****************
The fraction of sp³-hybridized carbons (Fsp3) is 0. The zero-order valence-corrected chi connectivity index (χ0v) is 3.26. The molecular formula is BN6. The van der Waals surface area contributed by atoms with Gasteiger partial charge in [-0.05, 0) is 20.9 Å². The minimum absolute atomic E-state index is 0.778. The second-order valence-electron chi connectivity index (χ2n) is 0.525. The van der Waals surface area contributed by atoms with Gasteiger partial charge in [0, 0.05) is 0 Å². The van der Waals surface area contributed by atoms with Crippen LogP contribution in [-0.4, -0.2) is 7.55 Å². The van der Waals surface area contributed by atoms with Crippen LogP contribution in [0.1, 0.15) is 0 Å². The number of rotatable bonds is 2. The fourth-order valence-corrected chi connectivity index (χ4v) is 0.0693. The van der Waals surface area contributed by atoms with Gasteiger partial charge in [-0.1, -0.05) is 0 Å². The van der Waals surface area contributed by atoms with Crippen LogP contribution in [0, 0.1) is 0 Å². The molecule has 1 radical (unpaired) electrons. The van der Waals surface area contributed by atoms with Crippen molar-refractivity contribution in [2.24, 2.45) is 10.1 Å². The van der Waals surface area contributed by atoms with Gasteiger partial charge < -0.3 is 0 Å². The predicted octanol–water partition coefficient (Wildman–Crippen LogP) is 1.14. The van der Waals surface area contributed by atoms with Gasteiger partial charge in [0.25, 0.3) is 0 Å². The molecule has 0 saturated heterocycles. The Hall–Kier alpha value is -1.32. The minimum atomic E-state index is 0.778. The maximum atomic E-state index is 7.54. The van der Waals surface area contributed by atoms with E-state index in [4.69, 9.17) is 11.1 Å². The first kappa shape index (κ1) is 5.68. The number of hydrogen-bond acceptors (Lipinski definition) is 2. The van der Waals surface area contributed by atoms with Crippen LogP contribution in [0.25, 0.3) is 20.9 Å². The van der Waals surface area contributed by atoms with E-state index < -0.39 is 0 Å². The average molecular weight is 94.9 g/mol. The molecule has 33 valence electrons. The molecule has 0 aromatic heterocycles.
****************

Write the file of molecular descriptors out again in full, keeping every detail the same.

The fraction of sp³-hybridized carbons (Fsp3) is 0. The zero-order valence-corrected chi connectivity index (χ0v) is 3.26. The molecular formula is BN6. The van der Waals surface area contributed by atoms with Gasteiger partial charge in [-0.05, 0) is 20.9 Å². The minimum absolute atomic E-state index is 0.778. The second-order valence-electron chi connectivity index (χ2n) is 0.525. The van der Waals surface area contributed by atoms with Gasteiger partial charge in [0, 0.05) is 0 Å². The van der Waals surface area contributed by atoms with Crippen LogP contribution in [-0.4, -0.2) is 7.55 Å². The van der Waals surface area contributed by atoms with Crippen LogP contribution in [0.1, 0.15) is 0 Å². The number of rotatable bonds is 2. The fourth-order valence-corrected chi connectivity index (χ4v) is 0.0693. The van der Waals surface area contributed by atoms with Gasteiger partial charge in [-0.1, -0.05) is 0 Å². The van der Waals surface area contributed by atoms with Crippen LogP contribution in [0, 0.1) is 0 Å². The molecule has 1 radical (unpaired) electrons. The van der Waals surface area contributed by atoms with Crippen molar-refractivity contribution in [2.24, 2.45) is 10.1 Å². The van der Waals surface area contributed by atoms with Gasteiger partial charge < -0.3 is 0 Å². The predicted octanol–water partition coefficient (Wildman–Crippen LogP) is 1.14. The van der Waals surface area contributed by atoms with Gasteiger partial charge in [0.25, 0.3) is 0 Å². The molecule has 0 saturated heterocycles. The Hall–Kier alpha value is -1.32. The minimum atomic E-state index is 0.778. The maximum atomic E-state index is 7.54. The van der Waals surface area contributed by atoms with E-state index in [4.69, 9.17) is 11.1 Å². The first kappa shape index (κ1) is 5.68. The number of hydrogen-bond acceptors (Lipinski definition) is 2. The van der Waals surface area contributed by atoms with Crippen LogP contribution in [0.25, 0.3) is 20.9 Å². The van der Waals surface area contributed by atoms with E-state index < -0.39 is 0 Å². The average molecular weight is 94.9 g/mol. The molecule has 33 valence electrons. The molecule has 0 aromatic heterocycles.